Getting the visa

One of the major changes to have taken place in higher education in Ireland during the current decade is its internationalisation. When I was a student in Dublin in the 1970s, the number of students from overseas (leaving aside Britain) was tiny. Even when I took over as President of DCU, we had a small number only of international students. All this has changed, and every Irish university now has a considerable number, typically somewhere between 10 and 20 per cent of the student body. It must be said at once that these students enrich our lives: they provide a cultural mix, they bring with them the academic insights they have acquired in their countries, and they support the Irish economy. In short, they are of huge value to us as a country.

It is therefore particularly disturbing that we make access to Ireland for them extraordinarily difficult. For students from outside the European Union, they require a visa, and getting this is both bureaucratically complex (and I gather, sometimes unpleasant) and very time-consuming. Most students who come to Ireland could be going somewhere else. Countries competing with us – such as the United Kingdom and the United States – now tend to offer a streamlined and fast visa application process. The UK authorities will typically offer a visa within 2-3 weeks of asking; in our case it can take months.

If we are serious about wanting to have an international student body, with all the benefits this brings, then this is an unacceptable state of affairs. I would acknowledge that the opening of visa offices in certain countries has helped, but even in those it can still take much longer than it should. Rather than lag behind the UK, we should be assuring students wanting to come to Ireland that we will process their applications still more quickly than the British, and moreover that we will treat them with still greater courtesy and consideration.

This problem is not new. It has been known to be an issue for some time. We need to see it resolved. Now.

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10 Comments on “Getting the visa”

  1. Aoife Citizen Says:

    I don’t understand this; our whole visa system is seems constructed around notions of suspicion and insularity, our immigration service is even called island. Why is this, our economy is founded on confidence and openness and above and beyond the stupid difficulties, the numerous tales of the rudeness and ignorance encountered by visa and work permit applicants is truly shaming.


  2. I agree, Aoife – it is to me incomprehensible that we are not doing everything to be *the* best country to which they could come.

  3. Aoife Citizen Says:

    Here is another one: why do people with a work permit in the UK need a visa to come here and why oh why aren’t we in Schengen. Surely this is a problem for enterprise as well as for us; there must be South Asian computer people in the UK who need to visit company offices in Dublin.


    • In short, we’re not in Schemgen because the UK isn’t. If we joined Schengen there would have to be passport controls at the Northern Ireland border.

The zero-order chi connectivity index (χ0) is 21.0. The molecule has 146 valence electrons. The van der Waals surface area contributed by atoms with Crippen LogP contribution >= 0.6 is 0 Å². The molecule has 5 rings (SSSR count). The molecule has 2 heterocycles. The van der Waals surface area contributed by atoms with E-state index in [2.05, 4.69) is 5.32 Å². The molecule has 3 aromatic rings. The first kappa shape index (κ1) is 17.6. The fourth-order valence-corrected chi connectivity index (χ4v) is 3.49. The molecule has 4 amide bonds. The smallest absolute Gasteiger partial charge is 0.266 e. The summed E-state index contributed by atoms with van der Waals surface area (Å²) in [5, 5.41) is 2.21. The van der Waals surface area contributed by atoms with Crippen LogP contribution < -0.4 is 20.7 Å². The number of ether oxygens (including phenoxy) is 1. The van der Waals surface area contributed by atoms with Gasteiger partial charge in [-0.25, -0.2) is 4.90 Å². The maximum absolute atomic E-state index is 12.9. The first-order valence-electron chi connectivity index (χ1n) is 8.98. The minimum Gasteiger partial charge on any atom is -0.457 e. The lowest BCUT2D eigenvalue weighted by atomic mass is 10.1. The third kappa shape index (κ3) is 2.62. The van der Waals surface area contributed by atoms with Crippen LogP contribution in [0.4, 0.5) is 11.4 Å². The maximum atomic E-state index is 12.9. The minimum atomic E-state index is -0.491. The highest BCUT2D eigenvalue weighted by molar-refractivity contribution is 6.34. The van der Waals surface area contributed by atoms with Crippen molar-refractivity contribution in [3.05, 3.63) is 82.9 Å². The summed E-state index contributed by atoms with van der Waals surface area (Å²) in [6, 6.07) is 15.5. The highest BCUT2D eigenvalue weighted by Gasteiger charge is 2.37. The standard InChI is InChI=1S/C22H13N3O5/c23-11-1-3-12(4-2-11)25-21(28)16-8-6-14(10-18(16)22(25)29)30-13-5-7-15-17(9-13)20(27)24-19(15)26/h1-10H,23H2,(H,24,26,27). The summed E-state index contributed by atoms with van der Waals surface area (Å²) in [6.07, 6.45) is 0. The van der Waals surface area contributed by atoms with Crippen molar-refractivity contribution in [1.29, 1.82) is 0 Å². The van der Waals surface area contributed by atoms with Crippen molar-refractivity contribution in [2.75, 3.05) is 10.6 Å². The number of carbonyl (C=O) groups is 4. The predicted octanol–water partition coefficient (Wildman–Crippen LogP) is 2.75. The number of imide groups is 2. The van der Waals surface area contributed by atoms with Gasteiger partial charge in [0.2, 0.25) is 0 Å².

• Aoife Citizen Says:

        I understand that excuse, but even given that, and given we aren’t in Schengen we should at least have a mini-Schengen with the UK, allowing visa-free travel between us and them for people with residency status in either country.

  4. Aoife Citizen Says:

    The Times today had a letter describing the behaviour of our immigration officials. I have heard this story so many times now in so many versions. It is disgusting and shameful.

    http://www.irishtimes.com/newspaper/letters/2009/0613/1224248768125.html

  5. Quovadis Says:

    This type of awful behaviour is actually quite common and ranges across a wide range of services. I know some Muslim Iraqi people and can’t believe what they have to put up with official attitudes from a wide range of so called professionals
    ie
    GP told Mother with leg walking problem to go to hospital rather than ring for an appointment for her duaghter.(Appointments can be made over the phone)

    Mother refused a letter with the offical terms to confirm daughter had limited English, on basis teacher had left school and details could not be confirmed. Yet teacher was still working in the school!

    I think we will have huge problems in the future if we do not make not it clear that everybody is entitled to the same level of respect and service.

  6. Perry Share Says:

    When I went to Australia in the 1980s the Immigration Department (located in a Melbourne office block fondly referred to as the Green Latrine – think Hawkins House, but pea-coloured) was similarly noted for its less then welcoming attitude. I never felt comfortable with them, and I was English-speaking and white! But last time I had contact with them (about 5 years ago) I would have to say that their attitude (and their location) had both improved considerably. I think they were getting the message about the value of human capital and national image, as well as of good manners! Perhaps our immigration people will develop a similar realisation.

  7. jean Says:

    ROI is introducing visa for citizens of Mauritius starting January 1st 2010. It means that citizens of Mauritius will apply for short C and long D visa through international mail. It takes at least 2 months to have an answer.

    Nobody is going to apply, and Mauritius citizens enjoys now visa free travel to Schengen and UK…there is plenty of place to visit for tourist and for student..plenty of university.

    Also Mauritius citizen living in Ireland will have to apply for a re-entry visa every time they outside ROI. 60 euros visa tax to go to Paris for the week-end meeting some family or to London is a scam.

    You can give your opinion on this issue by voting on the poll on ecvisawaiver.wordpress.com


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